Why is the Reconstruction era considered a revolution, and why does Foner say it is unfinished?    

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The Reconstruction Era began a revolution in the freedom of former slaves. They experienced new elements of freedom, such as the rights of citizenship given in the 14th Amendment. African-American men were given the right to vote with the 15th Amendment. In addition, at least in theory, they were freer...

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The Reconstruction Era began a revolution in the freedom of former slaves. They experienced new elements of freedom, such as the rights of citizenship given in the 14th Amendment. African-American men were given the right to vote with the 15th Amendment. In addition, at least in theory, they were freer to control their own movements, marry, and join the church and community organizations of their choosing.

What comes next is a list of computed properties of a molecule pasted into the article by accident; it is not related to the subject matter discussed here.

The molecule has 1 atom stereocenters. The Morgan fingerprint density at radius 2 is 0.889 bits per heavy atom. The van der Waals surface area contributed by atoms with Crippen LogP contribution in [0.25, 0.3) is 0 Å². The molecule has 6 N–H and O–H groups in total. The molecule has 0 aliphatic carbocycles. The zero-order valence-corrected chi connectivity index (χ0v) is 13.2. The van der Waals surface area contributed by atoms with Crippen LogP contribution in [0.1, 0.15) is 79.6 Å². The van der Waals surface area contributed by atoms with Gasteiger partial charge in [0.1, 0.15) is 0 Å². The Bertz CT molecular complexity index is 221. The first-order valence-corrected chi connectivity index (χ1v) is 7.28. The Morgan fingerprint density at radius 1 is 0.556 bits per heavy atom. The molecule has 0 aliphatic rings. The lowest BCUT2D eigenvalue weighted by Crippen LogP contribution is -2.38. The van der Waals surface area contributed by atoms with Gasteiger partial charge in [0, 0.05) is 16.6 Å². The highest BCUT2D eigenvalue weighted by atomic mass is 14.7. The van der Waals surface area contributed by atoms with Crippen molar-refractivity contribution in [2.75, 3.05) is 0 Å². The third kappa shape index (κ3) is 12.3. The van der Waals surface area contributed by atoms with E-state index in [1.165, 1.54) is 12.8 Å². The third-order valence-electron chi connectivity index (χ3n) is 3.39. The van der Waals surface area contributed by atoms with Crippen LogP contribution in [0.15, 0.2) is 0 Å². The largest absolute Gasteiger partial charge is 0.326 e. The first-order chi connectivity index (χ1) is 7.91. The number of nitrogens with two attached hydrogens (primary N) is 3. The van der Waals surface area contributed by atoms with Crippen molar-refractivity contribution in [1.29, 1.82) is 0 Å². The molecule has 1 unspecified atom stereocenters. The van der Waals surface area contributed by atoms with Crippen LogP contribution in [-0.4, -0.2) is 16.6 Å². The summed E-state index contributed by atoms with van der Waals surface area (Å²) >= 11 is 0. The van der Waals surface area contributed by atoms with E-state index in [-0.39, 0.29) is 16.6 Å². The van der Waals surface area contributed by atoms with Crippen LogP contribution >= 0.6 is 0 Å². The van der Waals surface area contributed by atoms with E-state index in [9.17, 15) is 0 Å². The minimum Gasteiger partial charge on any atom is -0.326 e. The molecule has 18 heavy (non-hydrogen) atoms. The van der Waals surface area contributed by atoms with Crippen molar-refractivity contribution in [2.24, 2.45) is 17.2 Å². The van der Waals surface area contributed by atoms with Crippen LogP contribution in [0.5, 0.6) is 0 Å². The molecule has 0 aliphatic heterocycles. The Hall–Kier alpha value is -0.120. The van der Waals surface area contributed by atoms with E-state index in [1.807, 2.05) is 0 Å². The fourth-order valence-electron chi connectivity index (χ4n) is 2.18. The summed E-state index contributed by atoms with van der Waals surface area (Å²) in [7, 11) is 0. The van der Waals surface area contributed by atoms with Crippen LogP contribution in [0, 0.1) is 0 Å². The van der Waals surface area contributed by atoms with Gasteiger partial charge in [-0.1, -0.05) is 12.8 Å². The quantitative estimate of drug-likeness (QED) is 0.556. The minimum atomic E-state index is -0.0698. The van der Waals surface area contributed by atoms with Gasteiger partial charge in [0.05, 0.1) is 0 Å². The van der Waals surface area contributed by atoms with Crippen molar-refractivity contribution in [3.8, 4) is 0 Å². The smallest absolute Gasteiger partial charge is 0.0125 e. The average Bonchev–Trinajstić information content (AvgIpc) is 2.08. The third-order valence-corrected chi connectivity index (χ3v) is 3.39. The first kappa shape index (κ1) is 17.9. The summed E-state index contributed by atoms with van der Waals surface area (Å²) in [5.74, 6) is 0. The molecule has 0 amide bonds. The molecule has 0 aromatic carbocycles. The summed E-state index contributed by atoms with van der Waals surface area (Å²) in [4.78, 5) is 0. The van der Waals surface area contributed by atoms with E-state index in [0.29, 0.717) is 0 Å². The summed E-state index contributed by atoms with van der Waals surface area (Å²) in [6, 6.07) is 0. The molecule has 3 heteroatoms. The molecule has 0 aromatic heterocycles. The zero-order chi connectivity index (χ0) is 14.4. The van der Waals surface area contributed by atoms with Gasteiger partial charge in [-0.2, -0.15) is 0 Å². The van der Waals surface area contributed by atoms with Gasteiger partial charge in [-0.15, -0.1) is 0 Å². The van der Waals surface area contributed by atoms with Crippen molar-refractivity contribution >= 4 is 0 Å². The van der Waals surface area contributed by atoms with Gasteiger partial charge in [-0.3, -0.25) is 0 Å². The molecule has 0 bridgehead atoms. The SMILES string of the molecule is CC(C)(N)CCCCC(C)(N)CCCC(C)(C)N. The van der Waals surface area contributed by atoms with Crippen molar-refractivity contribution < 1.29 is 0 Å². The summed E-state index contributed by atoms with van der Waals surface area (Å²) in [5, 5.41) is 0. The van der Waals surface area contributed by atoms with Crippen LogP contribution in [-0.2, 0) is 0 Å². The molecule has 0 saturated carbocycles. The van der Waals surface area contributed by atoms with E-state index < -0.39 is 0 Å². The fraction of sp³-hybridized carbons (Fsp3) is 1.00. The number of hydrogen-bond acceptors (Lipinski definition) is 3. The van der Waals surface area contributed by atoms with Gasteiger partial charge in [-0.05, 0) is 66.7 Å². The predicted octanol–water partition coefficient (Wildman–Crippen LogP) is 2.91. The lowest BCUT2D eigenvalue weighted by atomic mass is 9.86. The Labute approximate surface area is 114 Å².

On the other hand, the reality of Reconstruction was that the promise of complete freedom for former slaves was not fulfilled and the revolution, as Foner writes, was unfinished. For example, while some freed slaves were promised land, not many were able to attain land ownership and instead worked as sharecroppers on others' land. In addition, the right of African-Americans to vote was often curtailed in the later years of Reconstruction and afterward. The revolution that began during Reconstruction continued into the 20th century and beyond. 

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